Guest Blogger: Gary Wexler, Author of Sorry Millennials, We’re Not Dead Yet: The Boomer Rebellion; Chief Evangelizer of Today’s New Communication; Professor, USC

Thirty-five years ago, Sharon Rich, then a young twenty-something walked into my ad agency for an interview as a budding young copywriter. I took one look at her portfolio and hired her on the spot. It was the beginning of a friendship and working relationship that has continued over the years in many forms.

About ten years ago, Sharon started working with business leaders to help them with growth and change. She built herself a clientele that has ranged from DreamWorks to Yale Medical School.

A couple years ago, I hired Sharon to coach me, because as I said to her, “Sharon, after having worked for me all those years, few people know my professional abilities and foibles (mishegosses) as well as you do.” She was a great coach and even introduced me to my book editor, Jami Bernard.

So Sharon calls me a few weeks ago and says, “I’ve got a new tool, a business simulation. I want you to experience it.”

“What is it?” I ask.

“It’s called FreshBiz. It’s for entrepreneurs, business people and creative thinkers. Just show up.”

Nothing Sharon ever does is boring. So I go. It’s in this ultra, uber-cool workspace in Santa Monica called Cross Campus. Of course, I was the oldest person on the premises. (Sharon was the next oldest.)

And was this experience ever a “Wow!” Sharon assembled about twenty edgy business owners and professionals from start up techies to two women who owned accounting firms. There were creative people, artists, scientists, number crunchers…everything and everybody. We then were broken into groups to play the simulation as a board game. What an experience. A bit like Monopoly, but then nothing like Monopoly. We built businesses and properties. We amassed money. But there was a curve ball thrown at us. Action cards that we picked up at each move that changed everything, forced us to think differently, to collaborate, to brainstorm, to strategize, to break out of any traditional thinking boxes. At first we struggled. But then we realized that action was the true currency of the game. And that was a game changer. Once we shifted into a new way of thinking and acting together, everything sped up, got very easy and fun.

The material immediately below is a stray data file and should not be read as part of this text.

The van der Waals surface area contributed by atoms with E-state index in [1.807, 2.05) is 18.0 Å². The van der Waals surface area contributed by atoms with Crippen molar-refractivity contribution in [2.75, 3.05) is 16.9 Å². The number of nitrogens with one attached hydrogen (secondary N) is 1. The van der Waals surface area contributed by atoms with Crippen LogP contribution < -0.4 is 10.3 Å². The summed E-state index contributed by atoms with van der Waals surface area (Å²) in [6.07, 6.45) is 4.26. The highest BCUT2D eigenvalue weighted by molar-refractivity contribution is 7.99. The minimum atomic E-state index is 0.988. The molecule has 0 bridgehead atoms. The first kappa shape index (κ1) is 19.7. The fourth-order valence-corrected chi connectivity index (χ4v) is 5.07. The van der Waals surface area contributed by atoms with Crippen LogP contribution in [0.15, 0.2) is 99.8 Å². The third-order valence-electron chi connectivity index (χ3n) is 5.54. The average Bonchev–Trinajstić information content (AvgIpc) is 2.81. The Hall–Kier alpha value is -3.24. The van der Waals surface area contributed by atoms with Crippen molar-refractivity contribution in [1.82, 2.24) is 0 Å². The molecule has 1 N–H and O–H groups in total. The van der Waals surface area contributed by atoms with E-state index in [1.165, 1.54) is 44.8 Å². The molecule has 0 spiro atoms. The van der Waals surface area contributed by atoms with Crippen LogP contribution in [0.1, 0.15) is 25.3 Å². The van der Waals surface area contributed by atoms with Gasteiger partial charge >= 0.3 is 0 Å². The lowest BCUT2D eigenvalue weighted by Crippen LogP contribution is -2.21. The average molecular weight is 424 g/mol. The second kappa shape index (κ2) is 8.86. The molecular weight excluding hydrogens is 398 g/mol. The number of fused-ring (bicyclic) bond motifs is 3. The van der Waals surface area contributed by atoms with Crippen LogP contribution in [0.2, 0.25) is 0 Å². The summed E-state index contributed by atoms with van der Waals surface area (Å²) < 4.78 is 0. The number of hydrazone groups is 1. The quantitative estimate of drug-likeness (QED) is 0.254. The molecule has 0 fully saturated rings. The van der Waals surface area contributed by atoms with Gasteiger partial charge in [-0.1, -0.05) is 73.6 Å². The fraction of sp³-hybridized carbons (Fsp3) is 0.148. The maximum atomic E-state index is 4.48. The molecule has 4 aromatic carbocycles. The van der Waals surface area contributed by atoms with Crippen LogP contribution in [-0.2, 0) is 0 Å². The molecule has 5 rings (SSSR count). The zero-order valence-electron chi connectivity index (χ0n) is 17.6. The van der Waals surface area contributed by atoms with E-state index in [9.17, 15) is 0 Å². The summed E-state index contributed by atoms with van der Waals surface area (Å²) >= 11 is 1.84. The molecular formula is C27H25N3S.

What would you call success? We won the game. We learned something profound about habitual behaviors and what becomes possible when you change up the game you’re playing. And my group, none of whom I knew two hours previously, bonded so tightly during these two hours, that we are all going to meet and have dinner together. It is the beginning formation of a pretty powerful network between us.

A few takeaways from the FreshBiz Simulation experience:

1.    Transformational thinking creates faster results

2.    Collaboration creates new possibilities for business results

3.    Habitual thinking and behaviors kill possibilities

4.    Co-creative, unpredictable learning happens on the fly

5.    True teambuilding requires the safety to play and explore

6.    Learning from everyone else’s experience is a best practice

Folks, the world has changed and culture change for how we do everything is now imperative. If you want to be relevant, you’ve got to be part of these networks of thinkers, experimenters, curiosity seekers and risk takers.

You gotta be willing to play the game.


To learn more about it, contact

Use business simulation to step up your game. Let’s play FreshBiz.
For more info, email me at